Ferris Bueller’s Day Off is one of my all-time favorite movies. If you haven’t seen it, Ferris, played by a young Matthew Broderick, fakes illness for a day off from school. Ferris and his friends use the day off to visit a museum, go to a baseball game, eat at a fancy restaurant, and take some time to contemplate their futures.
But Ferris’ day of fun away from school was only one day. This movie lies in stark contrast to the grim reality of what Measure of America (MOA) has termed America’s disconnected youth. These are young people, aged 16-24, who are out of work and out of school. According to MOA’s latest report, “Promising Gains, Persistent Gaps: Youth Disconnection in America,” there are approximately 4.9 million disconnected youth across the nation. In the New York City (NYC) metro area, MOA estimates that 12.2% of the youth population, or roughly 287,100 kids, are detached from employment or school.
While rates of disconnected youth have improved since 2010 (nationally the rate dropped from 14.7% in 2010 to 12.3% in 2015), more needs to be done. Disconnection is strongly correlated with a number of adverse outcomes. Minority youth experience some of the highest rates of disconnection.
The graph above from MOA’s report shows that Native American youth experience the highest rates of disconnection, with black and Latino youth also experiencing rates exceeding the overall U.S. rates. Asian youth have the lowest rates.
In cities like Chicago, the problem of disconnected youth is acute. According to research from the University of Illinois at Chicago’s Great Cities Institute, black youth (16- to 19-year-olds) and (20- to 24-year-olds) in Chicago have a greater likelihood of being both out of work and out of school than in other large U.S. cities and in the country at large. They also experience higher rates of disconnection than other racial/ethnic groups. For instance, in Chicago 12.5% of black 16- to 19-year-olds are not working and not in school, compared to 5.6% of white 16- to 19-year-olds.
Percentage of 16- to 19-Year-Olds Who Were Out of School and Out of Work in the United States, Illinois, Chicago, New York City, and Los Angeles by Race/Ethnicity, 2014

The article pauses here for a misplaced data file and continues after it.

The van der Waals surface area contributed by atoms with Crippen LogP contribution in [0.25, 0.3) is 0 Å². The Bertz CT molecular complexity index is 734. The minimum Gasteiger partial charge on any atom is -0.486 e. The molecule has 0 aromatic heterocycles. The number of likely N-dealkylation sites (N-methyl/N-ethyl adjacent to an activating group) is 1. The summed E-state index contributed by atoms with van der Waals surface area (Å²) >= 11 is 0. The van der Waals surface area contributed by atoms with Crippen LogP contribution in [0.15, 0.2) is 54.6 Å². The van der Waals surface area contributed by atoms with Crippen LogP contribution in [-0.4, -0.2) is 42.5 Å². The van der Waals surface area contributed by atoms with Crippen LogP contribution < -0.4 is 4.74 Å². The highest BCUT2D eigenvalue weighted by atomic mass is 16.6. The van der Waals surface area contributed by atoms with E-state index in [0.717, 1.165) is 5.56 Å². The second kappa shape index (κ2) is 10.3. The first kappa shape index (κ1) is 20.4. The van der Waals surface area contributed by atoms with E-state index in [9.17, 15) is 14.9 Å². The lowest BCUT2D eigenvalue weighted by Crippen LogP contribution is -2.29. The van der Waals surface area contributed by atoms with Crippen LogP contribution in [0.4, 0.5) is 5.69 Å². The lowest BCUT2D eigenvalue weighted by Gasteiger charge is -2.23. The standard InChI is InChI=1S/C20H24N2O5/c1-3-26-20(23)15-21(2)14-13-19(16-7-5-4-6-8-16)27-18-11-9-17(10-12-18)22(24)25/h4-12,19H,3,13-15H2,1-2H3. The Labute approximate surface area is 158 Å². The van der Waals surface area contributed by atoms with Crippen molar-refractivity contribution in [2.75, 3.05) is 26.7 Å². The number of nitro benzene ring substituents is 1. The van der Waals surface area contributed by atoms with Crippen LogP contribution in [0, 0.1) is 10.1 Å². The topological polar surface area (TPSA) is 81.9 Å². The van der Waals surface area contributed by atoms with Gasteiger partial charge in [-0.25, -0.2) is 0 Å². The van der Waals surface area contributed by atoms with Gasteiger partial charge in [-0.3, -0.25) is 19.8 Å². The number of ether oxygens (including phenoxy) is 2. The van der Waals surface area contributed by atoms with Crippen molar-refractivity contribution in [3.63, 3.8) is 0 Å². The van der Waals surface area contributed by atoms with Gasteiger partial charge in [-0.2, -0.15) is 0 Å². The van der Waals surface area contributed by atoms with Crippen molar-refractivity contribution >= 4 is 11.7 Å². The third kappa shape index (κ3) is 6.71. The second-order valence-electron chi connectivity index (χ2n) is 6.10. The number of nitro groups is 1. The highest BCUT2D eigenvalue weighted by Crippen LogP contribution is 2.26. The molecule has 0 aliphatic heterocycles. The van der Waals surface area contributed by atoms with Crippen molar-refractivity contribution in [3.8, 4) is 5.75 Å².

The disconnection rate among black youth aged 20 to 24 are similarly troubling and we see higher rates of disconnection among black youth as compared to white youth. In Chicago, 39.5% of black 20- to 24-year-olds are both out of school and out of work, compared to 6.3% of white 20-24 year olds.
Percentage of 20- to 24-Year-Olds Who Were Out of School and Out of Work in the United States, Illinois, Chicago, New York City, and Los Angeles by Race/Ethnicity, 2014
Alternative Schools Network, which commissioned the Great Cities’ report, sees employment as the pathway to re-engagement with society, and targeted efforts to reach those who are disconnected are being undertaken in Chicago. For example the University of Chicago Crime Lab found that the One Summer Chicago Plus jobs program, which provided eight-week-long part-time summer jobs to Chicago youth, resulted in a 43% reduction in violent crime arrests for those participating in the program compared to similar youth not participating.
Though Chicago/Illinois is the worst performer in the Great Cities’ report, NYC and Los Angeles also have high rates of youth disengagement as evidenced by the charts above. In NYC, efforts are underway to improve the situation for youth who are out of work and out of school. Recently Manhattan District Attorney Cyrus Vance awarded $58 million to youth and family programming to prevent crime in NYC, as part of its Criminal Justice Investment Initiative. Additionally, the Department of Youth and Community Development offers a Summer Youth Employment Program for those aged 14- to 24-years-old as well as a year-round Cornerstone Program for youth and adults at New York City Housing Authority Community Centers throughout the five boroughs. The Harvard Kennedy School recently highlighted the work of NYC’s Project Rise, which provides high school equivalency instruction, case management, job-readiness training, and paid internship opportunities to NYC youth who have dropped out of high school.
Supporting disconnected youth, by providing them with links to school and employment, is complex and solutions do not come in one-size-fits-all models. But making sure these youth have pathways into meaningful engagement with society is crucial to improving outcomes and helping young people succeed.